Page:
On Sunday I had the amazing opportunity of checking off an item on my Life list. I completed the Philadelphia marathon.
It was hard. It was incredible. It was totally and completely surreal.
I woke up energized and excited, which was awesome considering that for the 2 weeks prior, I was a nervous wreck. The weather was perfect. I had carbo loaded the night before. I had loaded up my iphone with Girl Talk's latest album. I was as ready as I was going to be.
We took off, and the first 8 miles flew by. Around the museum, up through the city, down south street, by the zoo, we hit a hard hill around mile 9, but umm, I'm from Pittsburgh.
At mile 12 I started getting nervous again. In one mile the half marathoners would be splitting off to finish. The rest of us would be going on to complete the next 13.1 miles of the course. I entertained the idea of just stopping at the half. 13.1 miles is still an accomplishment I reasoned. I was starting to feel tired. This was only half way.
But, as we came up on the museum for a second time, there were more people cheering, I grabbed some gummy bears from a bystander, and as I turned the corner towards mile 14, I saw my parents jumping up and down and waving. Sheryl Crow came on my ipod, and I continued down to the Schuylkill river.
Mile 15 I was feeling fatigued. Or I was getting bored. It's hard to tell at that point. One of the best pieces of running advice I've ever got, and one that I frequently give, is to ask yourself if you can run one more step. If you can, you're not tired, you're bored. Keep going. I grabbed some Gu, gave myself some short walking breaks, and kept going.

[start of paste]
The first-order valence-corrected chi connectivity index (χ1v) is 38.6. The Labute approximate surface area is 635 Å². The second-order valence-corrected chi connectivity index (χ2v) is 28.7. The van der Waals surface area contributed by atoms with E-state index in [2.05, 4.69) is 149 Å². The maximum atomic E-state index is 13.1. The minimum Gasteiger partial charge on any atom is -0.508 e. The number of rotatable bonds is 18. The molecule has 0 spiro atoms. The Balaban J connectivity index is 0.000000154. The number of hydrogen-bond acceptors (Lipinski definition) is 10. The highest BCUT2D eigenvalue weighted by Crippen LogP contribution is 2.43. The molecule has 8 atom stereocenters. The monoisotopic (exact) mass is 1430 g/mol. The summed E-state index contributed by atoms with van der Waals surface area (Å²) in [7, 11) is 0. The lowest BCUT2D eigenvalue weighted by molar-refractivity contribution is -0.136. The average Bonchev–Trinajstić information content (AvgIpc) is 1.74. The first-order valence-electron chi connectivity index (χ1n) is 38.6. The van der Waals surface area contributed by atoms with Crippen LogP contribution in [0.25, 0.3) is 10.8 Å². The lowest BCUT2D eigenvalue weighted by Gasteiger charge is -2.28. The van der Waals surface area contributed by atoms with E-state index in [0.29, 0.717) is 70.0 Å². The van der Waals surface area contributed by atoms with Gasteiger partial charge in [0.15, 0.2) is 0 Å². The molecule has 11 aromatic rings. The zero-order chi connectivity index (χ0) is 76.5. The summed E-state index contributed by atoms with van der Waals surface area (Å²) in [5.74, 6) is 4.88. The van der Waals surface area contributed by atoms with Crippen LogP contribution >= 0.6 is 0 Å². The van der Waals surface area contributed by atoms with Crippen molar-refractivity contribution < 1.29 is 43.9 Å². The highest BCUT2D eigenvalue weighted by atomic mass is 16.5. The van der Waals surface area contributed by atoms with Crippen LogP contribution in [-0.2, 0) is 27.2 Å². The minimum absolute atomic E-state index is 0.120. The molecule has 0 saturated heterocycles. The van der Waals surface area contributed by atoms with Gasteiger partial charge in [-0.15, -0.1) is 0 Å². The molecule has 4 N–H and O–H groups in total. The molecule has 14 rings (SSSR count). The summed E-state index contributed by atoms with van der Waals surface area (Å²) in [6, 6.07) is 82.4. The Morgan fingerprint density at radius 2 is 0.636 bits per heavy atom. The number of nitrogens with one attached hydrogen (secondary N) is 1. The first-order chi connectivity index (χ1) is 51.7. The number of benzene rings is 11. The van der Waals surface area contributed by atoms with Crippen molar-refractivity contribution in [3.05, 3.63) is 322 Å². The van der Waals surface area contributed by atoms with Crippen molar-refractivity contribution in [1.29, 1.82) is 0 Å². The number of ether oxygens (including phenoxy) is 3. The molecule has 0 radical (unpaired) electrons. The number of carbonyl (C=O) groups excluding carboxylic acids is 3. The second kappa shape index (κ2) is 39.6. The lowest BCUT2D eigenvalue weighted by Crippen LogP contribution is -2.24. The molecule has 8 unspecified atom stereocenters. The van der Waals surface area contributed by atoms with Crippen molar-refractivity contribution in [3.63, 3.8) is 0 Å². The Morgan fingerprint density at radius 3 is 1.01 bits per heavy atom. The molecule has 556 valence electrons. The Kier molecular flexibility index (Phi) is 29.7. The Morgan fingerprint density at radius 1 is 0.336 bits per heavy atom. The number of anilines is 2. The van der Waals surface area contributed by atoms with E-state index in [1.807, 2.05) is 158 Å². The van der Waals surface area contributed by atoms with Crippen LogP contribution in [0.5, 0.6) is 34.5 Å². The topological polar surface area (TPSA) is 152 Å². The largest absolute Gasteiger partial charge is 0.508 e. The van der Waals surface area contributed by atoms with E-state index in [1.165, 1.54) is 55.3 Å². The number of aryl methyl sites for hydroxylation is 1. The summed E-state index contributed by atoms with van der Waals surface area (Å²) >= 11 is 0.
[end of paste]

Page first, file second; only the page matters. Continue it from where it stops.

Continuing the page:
Around mile 17 it hit me. "Oh my god! I'm actually going to finish this! I am really going to do this." Mile 17 and 18 were fun. It's entirely possible that I was just really high on endorphins at this point, but hey, that's one of the benefits of running.
The first cramp happened around mile 19, as we came up to Manayunk. It wasn't the dull pain I had gotten used to on my long runs. It was sharp and searing just above my knee in my thigh. ow! And then my calfs started clenching causing me to trip a bit. ok, time to walk.
The final 6 miles were spent alternating walking and running, and are kind of a blur. Finally we hit mile 25, the crowds picked up again, I saw my Mom and Dad again right before the finish line, and then, it was over. The line was crossed, someone was slipping a medal around my neck, and I wasn't sure if I wanted to laugh, cry, or fall over.
Since we're coming up on Thanksgiving, I'll do the thankful stuff now. I'm so thankful that I could do this. That my body stayed healthy, and strong, and I didn't get injured or sick. I'm thankful for my amazing friends and family for their support, and encouragement, and for putting up with my incessant talking about running over the past few months. I'm thankful for the other runners I've met and instantly bonded with, who gave me advice and told me I'd be ok. I'm thankful that I work in an office where there is a shower so that I could run over my lunch break, and that I work for an organization which is flexible enough to let me go for a run over my lunch break. I'm thankful for all of the people who cheered, and helped organize the race, and who volunteered. Thanks.